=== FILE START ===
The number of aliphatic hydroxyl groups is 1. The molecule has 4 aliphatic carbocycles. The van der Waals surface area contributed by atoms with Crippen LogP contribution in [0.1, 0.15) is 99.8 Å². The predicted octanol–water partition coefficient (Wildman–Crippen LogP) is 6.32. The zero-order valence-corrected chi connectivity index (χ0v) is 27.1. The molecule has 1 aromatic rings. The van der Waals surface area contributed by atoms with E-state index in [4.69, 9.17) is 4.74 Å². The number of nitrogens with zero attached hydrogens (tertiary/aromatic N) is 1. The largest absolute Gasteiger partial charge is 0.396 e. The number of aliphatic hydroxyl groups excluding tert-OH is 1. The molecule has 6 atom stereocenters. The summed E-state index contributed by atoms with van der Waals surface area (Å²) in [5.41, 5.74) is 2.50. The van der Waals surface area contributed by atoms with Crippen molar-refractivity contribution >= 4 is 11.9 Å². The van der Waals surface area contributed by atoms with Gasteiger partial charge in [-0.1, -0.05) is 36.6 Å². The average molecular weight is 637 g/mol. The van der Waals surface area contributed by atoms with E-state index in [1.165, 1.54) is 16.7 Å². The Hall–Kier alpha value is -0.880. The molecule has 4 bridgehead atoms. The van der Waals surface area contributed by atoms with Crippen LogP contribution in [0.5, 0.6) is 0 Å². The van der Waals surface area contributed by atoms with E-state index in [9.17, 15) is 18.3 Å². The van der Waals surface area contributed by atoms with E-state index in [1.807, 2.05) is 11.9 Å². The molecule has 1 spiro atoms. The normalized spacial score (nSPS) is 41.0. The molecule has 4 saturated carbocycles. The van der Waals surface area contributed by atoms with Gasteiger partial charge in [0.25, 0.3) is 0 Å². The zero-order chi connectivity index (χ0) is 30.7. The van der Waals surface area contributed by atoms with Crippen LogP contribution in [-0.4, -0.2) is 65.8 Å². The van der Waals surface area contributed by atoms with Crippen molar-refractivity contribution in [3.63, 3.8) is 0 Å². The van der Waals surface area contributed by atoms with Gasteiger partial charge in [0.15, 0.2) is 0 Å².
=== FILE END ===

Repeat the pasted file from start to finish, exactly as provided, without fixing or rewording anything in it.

The number of aliphatic hydroxyl groups is 1. The molecule has 4 aliphatic carbocycles. The van der Waals surface area contributed by atoms with Crippen LogP contribution in [0.1, 0.15) is 99.8 Å². The predicted octanol–water partition coefficient (Wildman–Crippen LogP) is 6.32. The zero-order valence-corrected chi connectivity index (χ0v) is 27.1. The molecule has 1 aromatic rings. The van der Waals surface area contributed by atoms with E-state index in [4.69, 9.17) is 4.74 Å². The number of nitrogens with zero attached hydrogens (tertiary/aromatic N) is 1. The largest absolute Gasteiger partial charge is 0.396 e. The number of aliphatic hydroxyl groups excluding tert-OH is 1. The molecule has 6 atom stereocenters. The summed E-state index contributed by atoms with van der Waals surface area (Å²) in [5.41, 5.74) is 2.50. The van der Waals surface area contributed by atoms with Crippen molar-refractivity contribution >= 4 is 11.9 Å². The van der Waals surface area contributed by atoms with Gasteiger partial charge in [-0.1, -0.05) is 36.6 Å². The average molecular weight is 637 g/mol. The van der Waals surface area contributed by atoms with E-state index in [1.165, 1.54) is 16.7 Å². The Hall–Kier alpha value is -0.880. The molecule has 4 bridgehead atoms. The van der Waals surface area contributed by atoms with Crippen LogP contribution in [0.5, 0.6) is 0 Å². The van der Waals surface area contributed by atoms with E-state index in [9.17, 15) is 18.3 Å². The van der Waals surface area contributed by atoms with E-state index in [1.807, 2.05) is 11.9 Å². The molecule has 1 spiro atoms. The normalized spacial score (nSPS) is 41.0. The molecule has 4 saturated carbocycles. The van der Waals surface area contributed by atoms with Gasteiger partial charge in [0.25, 0.3) is 0 Å². The zero-order chi connectivity index (χ0) is 30.7. The van der Waals surface area contributed by atoms with Crippen LogP contribution in [-0.4, -0.2) is 65.8 Å². The van der Waals surface area contributed by atoms with Crippen molar-refractivity contribution in [3.63, 3.8) is 0 Å². The van der Waals surface area contributed by atoms with Gasteiger partial charge in [0.15, 0.2) is 0 Å².